They’re very welcome to contact us now. We’ve already been talking with some groups around the country, and some of them have been working away at it for a while. So we’re keen to develop those conversations and build those relationships. Part of what we want to see come out of this is a community of interest. We’ve had interest from funders about how we could develop the sector. When you get down to basics, for me, there’s a lot of common sense in co-operative, community-based, relatively small organisations caring for people, and to have a lot of these organisations dotted around all over the place, networked together, so that you’ve got economies of scale, but with the human scale and local accountability that small size can give you.
People in different communities can learn from each other.
Yes. We’ve got the resources now to do this at low cost. We now all know that we don’t have to travel long distances to have meetings and useful conversations. What we can do well with the co-operative model is unique in this space, and it feels like a really good fit – a natural way of doing it. So I think there’s a big opportunity there, and it doesn’t really matter what government does.
As regards your local co-op there, what can people do to help? Who are you looking for?
We’re looking for people with solid expertise – that might be business or co-ops or social care. We’ve got our first AGM coming up in October, so all the current directors – the founder directors – will be standing down. A lot of us will be standing again, but we want to bring more expertise and some fresh thinking to the board. Although we’re a small organisation – we’ll probably have a turnover of £2-3 million once we’re established, this idea of building a network of similar organisations across the country offers a lot of opportunity to do some interesting and exciting stuff over the next 5 years or so.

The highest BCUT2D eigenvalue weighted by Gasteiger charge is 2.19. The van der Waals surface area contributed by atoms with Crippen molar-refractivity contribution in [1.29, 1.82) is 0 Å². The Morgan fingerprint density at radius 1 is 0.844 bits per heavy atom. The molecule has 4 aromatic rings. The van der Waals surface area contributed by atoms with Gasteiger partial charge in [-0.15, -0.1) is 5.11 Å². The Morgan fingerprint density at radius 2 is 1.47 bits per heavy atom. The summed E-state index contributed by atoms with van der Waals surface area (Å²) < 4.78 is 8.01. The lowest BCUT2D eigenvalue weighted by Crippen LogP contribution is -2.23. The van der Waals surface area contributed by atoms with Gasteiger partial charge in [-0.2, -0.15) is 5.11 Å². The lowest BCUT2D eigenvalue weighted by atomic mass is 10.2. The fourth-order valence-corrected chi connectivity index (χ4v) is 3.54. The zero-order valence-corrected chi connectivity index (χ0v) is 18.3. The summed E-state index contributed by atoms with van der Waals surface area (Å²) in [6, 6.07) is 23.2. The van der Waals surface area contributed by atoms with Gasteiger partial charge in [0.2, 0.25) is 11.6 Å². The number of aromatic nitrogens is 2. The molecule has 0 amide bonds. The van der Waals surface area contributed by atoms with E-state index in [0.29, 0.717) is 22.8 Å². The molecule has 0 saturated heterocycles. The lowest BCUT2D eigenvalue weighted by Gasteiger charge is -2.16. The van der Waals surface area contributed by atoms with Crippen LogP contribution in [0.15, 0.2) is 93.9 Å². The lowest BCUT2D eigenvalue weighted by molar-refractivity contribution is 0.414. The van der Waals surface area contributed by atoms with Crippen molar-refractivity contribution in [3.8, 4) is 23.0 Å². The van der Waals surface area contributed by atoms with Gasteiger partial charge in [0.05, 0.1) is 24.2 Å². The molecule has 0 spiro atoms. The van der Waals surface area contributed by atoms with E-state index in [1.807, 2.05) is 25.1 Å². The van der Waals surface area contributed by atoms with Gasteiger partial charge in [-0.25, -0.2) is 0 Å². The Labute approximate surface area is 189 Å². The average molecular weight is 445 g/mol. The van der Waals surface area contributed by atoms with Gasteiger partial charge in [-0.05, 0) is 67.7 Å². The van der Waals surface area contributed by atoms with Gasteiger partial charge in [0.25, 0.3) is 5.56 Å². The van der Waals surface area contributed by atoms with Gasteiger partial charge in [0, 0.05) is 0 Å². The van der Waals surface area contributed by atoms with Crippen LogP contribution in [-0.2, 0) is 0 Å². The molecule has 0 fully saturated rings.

So people can contact you about your local project and about the network project?
Absolutely. We want to talk to as many people as possible.
And they can contact you via the website?
I think so. I’ll make sure they can. (NB: you can.)
What’s your ambition with the network? A social care co-op in every community?
I don’t see why that couldn’t be the case. We’ve got interest from a local group, not far from us. We’ve got interest from groups active in other parts of the country. What there isn’t at the moment, is an expert development service, so we want to create that. There has been quite a lot of work done over the years on co-operative care, but it’s never quite been able to gather sufficient pace to create the necessary body of expertise. So we’ve got funding to work on this toolkit concept, so we’ll build that out – which will take us into next year. Then we want to have a place where people can come to get support, advice, expertise – then if they can get their local authority to fund a piece of work, we can start to see things happening. But we need to do some work to build that out into this federation-cum-development service that can then provide backup and support for these new groups.
And are you looking for people currently working in social care who think this might be a better way of doing things?